Time is Like a River, Right?

But wait, time, time is like a river right?

Sure time is a river all right, but not this kind of river:

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No, time is river; that ebbs and flows, from trickles to rapids, waterfalls and pools,

They bend, they bow, they curve, they dry up.

In the brain it is the same game, the river of time is to blame,

The fact is that we don’t experience time always the same.

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Your Clock is Lying to You…

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These things here: they’re a lie.

We’ve been lied to, side-tracked, distracted, manipulated

This ticking, this tocking – this terrible terminal tracking of the ticking of time teaching us trivial untruths:

It taught us that each second is exactly the same,

That each minute, each day, progresses in a linear way

That each is the same distance from the last

That these clicks are an equal measure of the past

How Long Did Summers Last as a Kid?

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How long did summers last as a kid?

Splashing into the lake, riding bikes across busy streets.

Crushes, broken hearts, bruises and dirty knees.

We all know summer lasted “forever” as a kid..

Everything was new – we really lived everything we did.

And now? How long do they last, in this world of the mundane?

I don’t know about you but I ache to live endless summers again.

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(this is how I kicked off my TED talk last night)

“…My life is going by so fast and I’m not really living it.”

“I can’t stand to think my life is going by so fast and I’m not really living it.”
“Nobody ever lives their life all the way up except bullfighters.”

(Robert Cohn and Jake Barnes in The Sun Also Rises)

-Ernest Hemingway

What Happened to “Endless Summers?”

What Happened to “Endless Summers?”

“Sweet childish days, that were as long, as twenty days are now.”
William Wordsworth

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You are eight years old. Your eyes flicker open in the late morning to the brilliance of the summer sun streaming through the wide open window. The light warms the side of your face and your skin glistens with moisture from the humid air – no air conditioning to dry it out. But it isn’t the sun or the humidity that rouses you, it is the rumble of lawnmowers and the deep green scent of freshly mown grass – the sound and smell of summer.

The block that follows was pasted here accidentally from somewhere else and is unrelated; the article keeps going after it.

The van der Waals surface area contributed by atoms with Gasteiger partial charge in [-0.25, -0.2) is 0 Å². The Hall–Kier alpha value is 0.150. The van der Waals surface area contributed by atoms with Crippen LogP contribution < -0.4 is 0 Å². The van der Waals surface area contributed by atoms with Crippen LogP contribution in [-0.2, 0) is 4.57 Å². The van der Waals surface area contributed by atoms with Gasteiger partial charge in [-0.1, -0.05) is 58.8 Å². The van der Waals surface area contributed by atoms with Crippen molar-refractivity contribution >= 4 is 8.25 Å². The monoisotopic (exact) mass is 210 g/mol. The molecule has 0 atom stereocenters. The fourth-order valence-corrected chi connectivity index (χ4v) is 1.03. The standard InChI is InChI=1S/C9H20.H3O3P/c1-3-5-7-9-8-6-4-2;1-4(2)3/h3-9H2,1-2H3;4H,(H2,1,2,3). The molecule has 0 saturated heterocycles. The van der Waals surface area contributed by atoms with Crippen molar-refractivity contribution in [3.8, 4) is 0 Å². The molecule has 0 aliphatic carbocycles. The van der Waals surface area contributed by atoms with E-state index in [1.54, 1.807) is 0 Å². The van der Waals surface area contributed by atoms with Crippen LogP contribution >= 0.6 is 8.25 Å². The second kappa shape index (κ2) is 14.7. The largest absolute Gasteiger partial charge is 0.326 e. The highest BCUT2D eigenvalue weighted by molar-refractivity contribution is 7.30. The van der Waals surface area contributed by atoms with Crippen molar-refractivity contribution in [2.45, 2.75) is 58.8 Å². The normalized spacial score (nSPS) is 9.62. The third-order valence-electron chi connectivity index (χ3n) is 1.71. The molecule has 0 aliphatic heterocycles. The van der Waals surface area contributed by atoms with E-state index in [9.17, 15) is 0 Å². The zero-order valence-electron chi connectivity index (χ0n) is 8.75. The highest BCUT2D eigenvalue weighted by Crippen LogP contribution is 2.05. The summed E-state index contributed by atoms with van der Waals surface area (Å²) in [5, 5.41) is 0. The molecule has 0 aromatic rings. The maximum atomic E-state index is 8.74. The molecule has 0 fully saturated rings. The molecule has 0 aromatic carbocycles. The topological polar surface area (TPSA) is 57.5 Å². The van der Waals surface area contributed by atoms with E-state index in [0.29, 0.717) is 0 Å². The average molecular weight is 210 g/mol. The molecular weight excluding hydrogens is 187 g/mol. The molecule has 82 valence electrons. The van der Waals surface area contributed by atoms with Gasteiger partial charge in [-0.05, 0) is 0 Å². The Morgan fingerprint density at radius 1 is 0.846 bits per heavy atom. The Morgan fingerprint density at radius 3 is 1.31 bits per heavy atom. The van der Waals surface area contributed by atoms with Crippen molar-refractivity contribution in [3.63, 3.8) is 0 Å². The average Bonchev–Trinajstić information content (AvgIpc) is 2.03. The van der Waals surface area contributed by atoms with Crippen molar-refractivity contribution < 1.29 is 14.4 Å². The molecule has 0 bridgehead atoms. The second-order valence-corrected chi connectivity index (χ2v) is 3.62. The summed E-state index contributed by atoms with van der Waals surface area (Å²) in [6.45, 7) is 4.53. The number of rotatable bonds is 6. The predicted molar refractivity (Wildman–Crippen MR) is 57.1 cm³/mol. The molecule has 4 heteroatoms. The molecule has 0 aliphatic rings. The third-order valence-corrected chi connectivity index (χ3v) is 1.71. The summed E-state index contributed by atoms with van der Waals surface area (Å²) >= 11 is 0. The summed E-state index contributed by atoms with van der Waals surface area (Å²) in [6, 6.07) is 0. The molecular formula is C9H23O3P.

You fall out bed and head to the kitchen to pour yourself a bowl of cereal, then head out to the couch to voicelessly join your siblings watching cartoons. After breakfast the magic moment occurs: with the front door wide open, the brilliant shafts of the morning sun angle towards you through the screen door lighting up the entryway, beckoning. In the chiaroscuro of those golden rays you see them, those mysterious motes of dust like stars dancing against the black. Beyond the screen door your eyes travel to the driveway, the freshly mown grass, and the possibilities of sidewalks and sprinklers, bikes and forts and friends and candy bars at the corner store.

Summer calls. So you do the only natural thing, you run outside to play, screen door banging behind you. “Make sure you are home for dinner!” your mom shouts and you reply “OK!” without breaking stride. Another endless summer day of long days and short shadows awaits…

I have a vague recollection of the first time I realized that time wasn’t linear. I was 16 and enjoying summer like always before, swimming, hanging out with friends, boating on the lake, riding and racing my bike all with the August summer sun still high in the sky. Then a piece of mail arrived announcing the first day of school a few weeks hence and I remember this intense disturbance. I felt like summer and time itself had been stolen from me. Shadows lengthened school began and sense of nostalgic loss permeated my thoughts. Another pale September had begun, leaves piled at my feet.  “Where did it go?” I wondered, “what happened to the summers that used to last forever?”

Question: do you remember the first time you realized that time didn’t flow evenly? That, indeed time was accelerating?

How to Know When to Quit

Is quitting ever good? If so, how can you know when it is the right thing to do?